I look forward to her thoughts and beautiful photos on Facebook.  At one point I discovered that she and I actually worked at the same time for competing radio stations in Pittsburgh, she in sales and me in program consulting. Small world!
After too many moves to catalogue, she and her husband made a dream come true: they moved from the big city to a small seaside resort town at the southern tip of New Jersey. I asked if she would give us an overview of what that journey looked like and some of the adjustments she had to make to downsize to a smaller town.

"I didn’t see an ocean until I was seventeen. I had lived on the edge of Lake Erie my entire life. It wasn’t for lack of moving that I hadn’t reached the outer edges of the…

Retirement and Being Single

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Being single and retired brings some special issues that face folks attempting to navigate a satisfying retirement journey. As someone who has been married for 40 years I barely remember what it was like to be single, so I can only pass along some general thoughts gleaned from Internet research and life experiences. But, I am sure there is helpful insight and feedback from readers who are in this position. So, I will be asking for your participation in the comments section.

For purposes of this post, I am defining a single person as someone who is living alone and has never been married, or if divorced or widowed, did not receive enough financial support to eliminate most worries. That all goes to say the single person is on his or her own to make retirement work.

Single Person Disadvantages Research shows that a single retired person tends to save less for retirement than a married couple. That makes common sense. With the majority of married couples today being two income households, a…

Building Your Next Adventure

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Yesterday, Betty, our dog, Bailey, and I left on our RV trip. We will cover over 5,000 miles while driving through 11 different states. We will meet up with family and friends, one of whom we haven't seen in 40 years. We will spend time with folks I have only met through blogging.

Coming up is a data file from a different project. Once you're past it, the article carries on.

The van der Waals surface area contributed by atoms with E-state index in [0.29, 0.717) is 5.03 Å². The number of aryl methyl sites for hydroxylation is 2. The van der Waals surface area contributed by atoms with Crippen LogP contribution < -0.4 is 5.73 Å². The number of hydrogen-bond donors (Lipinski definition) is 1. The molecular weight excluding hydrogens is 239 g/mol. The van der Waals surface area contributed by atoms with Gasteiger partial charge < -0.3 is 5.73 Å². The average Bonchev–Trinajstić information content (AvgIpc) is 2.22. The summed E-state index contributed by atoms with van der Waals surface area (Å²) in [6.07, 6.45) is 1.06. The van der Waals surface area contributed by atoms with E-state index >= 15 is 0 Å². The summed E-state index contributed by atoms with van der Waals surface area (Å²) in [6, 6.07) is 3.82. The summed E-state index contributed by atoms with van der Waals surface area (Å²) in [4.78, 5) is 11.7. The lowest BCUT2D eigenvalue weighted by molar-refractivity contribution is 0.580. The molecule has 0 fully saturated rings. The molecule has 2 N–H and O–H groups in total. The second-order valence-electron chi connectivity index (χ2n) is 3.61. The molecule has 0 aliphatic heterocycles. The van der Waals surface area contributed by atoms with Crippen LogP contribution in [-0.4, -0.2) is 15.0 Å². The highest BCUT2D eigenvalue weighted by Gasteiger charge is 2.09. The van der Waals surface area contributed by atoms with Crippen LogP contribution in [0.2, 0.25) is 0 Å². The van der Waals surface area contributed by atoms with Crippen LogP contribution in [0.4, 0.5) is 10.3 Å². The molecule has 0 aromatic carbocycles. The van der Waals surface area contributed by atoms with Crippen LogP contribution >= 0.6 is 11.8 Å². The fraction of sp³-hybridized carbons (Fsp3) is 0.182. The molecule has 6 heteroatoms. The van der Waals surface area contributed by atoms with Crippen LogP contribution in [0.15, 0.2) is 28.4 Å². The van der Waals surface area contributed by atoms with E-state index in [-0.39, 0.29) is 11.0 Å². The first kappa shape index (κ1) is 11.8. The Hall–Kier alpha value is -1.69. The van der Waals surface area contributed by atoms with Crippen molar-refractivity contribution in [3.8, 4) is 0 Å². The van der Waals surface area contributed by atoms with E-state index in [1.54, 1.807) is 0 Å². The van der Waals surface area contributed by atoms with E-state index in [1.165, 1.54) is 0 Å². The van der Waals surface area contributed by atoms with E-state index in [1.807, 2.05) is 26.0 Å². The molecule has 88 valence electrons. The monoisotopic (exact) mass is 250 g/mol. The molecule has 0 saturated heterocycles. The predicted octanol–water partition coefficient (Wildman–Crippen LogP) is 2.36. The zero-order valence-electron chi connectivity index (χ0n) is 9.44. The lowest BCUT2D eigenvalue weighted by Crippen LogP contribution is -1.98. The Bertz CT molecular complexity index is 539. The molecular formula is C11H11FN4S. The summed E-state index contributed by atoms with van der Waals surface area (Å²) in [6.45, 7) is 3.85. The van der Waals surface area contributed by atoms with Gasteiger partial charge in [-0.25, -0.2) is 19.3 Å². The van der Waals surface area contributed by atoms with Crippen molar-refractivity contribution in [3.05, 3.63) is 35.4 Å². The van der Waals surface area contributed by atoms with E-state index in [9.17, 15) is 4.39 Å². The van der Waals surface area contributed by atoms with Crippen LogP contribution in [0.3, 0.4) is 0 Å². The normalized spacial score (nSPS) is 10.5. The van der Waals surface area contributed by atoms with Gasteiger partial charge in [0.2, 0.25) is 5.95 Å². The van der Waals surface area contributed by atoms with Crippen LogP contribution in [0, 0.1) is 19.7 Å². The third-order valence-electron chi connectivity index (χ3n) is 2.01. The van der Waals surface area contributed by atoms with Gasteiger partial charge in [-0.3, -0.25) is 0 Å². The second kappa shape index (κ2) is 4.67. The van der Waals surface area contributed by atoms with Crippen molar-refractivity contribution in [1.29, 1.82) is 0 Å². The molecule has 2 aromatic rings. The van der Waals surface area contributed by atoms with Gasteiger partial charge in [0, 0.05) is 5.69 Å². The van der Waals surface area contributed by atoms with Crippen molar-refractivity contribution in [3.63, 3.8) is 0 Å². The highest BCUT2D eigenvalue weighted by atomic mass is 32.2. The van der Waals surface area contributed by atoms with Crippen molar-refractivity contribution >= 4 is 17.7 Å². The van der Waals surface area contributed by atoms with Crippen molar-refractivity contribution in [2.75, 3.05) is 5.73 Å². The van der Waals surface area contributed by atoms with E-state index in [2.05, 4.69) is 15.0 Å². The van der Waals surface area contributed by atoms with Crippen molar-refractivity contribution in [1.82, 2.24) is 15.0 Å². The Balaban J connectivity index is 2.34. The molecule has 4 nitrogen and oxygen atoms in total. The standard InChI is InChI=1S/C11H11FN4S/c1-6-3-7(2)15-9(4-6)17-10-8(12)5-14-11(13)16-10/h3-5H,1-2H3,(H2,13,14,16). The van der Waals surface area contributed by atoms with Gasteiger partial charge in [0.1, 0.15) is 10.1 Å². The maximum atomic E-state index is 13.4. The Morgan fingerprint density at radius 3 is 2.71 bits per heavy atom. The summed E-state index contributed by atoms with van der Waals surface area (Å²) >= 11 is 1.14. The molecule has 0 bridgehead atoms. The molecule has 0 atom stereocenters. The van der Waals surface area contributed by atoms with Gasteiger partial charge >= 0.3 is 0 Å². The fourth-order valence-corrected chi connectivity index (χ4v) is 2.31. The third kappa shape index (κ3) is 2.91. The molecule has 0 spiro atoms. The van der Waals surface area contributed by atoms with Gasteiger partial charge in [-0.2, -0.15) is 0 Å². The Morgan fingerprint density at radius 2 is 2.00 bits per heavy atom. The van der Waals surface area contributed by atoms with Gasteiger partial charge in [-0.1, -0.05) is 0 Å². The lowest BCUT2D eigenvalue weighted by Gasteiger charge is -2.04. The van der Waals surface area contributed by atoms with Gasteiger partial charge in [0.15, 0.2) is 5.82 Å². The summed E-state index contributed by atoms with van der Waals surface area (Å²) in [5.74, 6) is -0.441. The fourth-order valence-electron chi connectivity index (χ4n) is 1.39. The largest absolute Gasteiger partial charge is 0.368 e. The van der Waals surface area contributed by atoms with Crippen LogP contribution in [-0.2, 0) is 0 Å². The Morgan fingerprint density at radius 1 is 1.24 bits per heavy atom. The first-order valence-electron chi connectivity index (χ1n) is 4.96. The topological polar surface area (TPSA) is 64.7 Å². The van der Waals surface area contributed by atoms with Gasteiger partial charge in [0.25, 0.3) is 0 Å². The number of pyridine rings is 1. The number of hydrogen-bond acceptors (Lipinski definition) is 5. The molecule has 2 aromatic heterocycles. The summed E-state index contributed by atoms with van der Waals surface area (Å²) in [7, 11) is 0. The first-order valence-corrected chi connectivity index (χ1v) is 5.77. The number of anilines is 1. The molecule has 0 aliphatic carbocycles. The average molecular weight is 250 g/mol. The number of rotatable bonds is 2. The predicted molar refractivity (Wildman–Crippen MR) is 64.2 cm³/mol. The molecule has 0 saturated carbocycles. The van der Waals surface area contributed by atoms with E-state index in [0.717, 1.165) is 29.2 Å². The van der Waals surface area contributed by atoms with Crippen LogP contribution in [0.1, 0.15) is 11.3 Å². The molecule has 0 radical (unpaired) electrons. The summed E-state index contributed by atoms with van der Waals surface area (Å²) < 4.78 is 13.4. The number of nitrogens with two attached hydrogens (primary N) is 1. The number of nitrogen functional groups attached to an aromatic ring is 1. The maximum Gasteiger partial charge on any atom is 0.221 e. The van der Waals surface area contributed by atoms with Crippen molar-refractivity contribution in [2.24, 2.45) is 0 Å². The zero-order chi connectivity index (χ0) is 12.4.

Already this year we have had a tremendous week with friends at the Palm Springs Film Festival and taken our first Alaskan cruise. We have been to Flagstaff for cool weather and a cute B &B experience. We rented a house three blocks from the beach in San Diego for a fabulous week of family experiences. We discovered a great getaway place; Silver City, NM. In early December it will be back to Disneyland with the grandkids.

Now, a long RV trip. It has been a busy year. But, there are things we give up. We will miss family. Our grandson will have his 10th birthday before we get home. Our youngest daughter will be packing up for a move to a different part of the Phoenix area. A lot of life will have happe…

When Children Become Part of Retirement

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This comment was left on a blog post last month:
"One subject that I would suggest has to do with Grandparents (retired) who find themselves assisting adult children and grandchildren through financial and/or emotional difficulties; sometimes long term. I have two friends who have custody of their grandchildren. One has embraced it as a "second chance", while the other struggles with the disruption to her recent retirement. In both cases, they were the only option for the children. So, it makes me wonder just how many situations like this there are out there, and how people cope with their circumstances."
What an excellent and important question. Whether you are a grandparent or not, have a similar situation or know of someone who does, or have never really thought about it before, this is a topic full of important issues. For this post, let's assume that the grandkids are not someone's responsibility because of the tragic death of the parents. I think that p…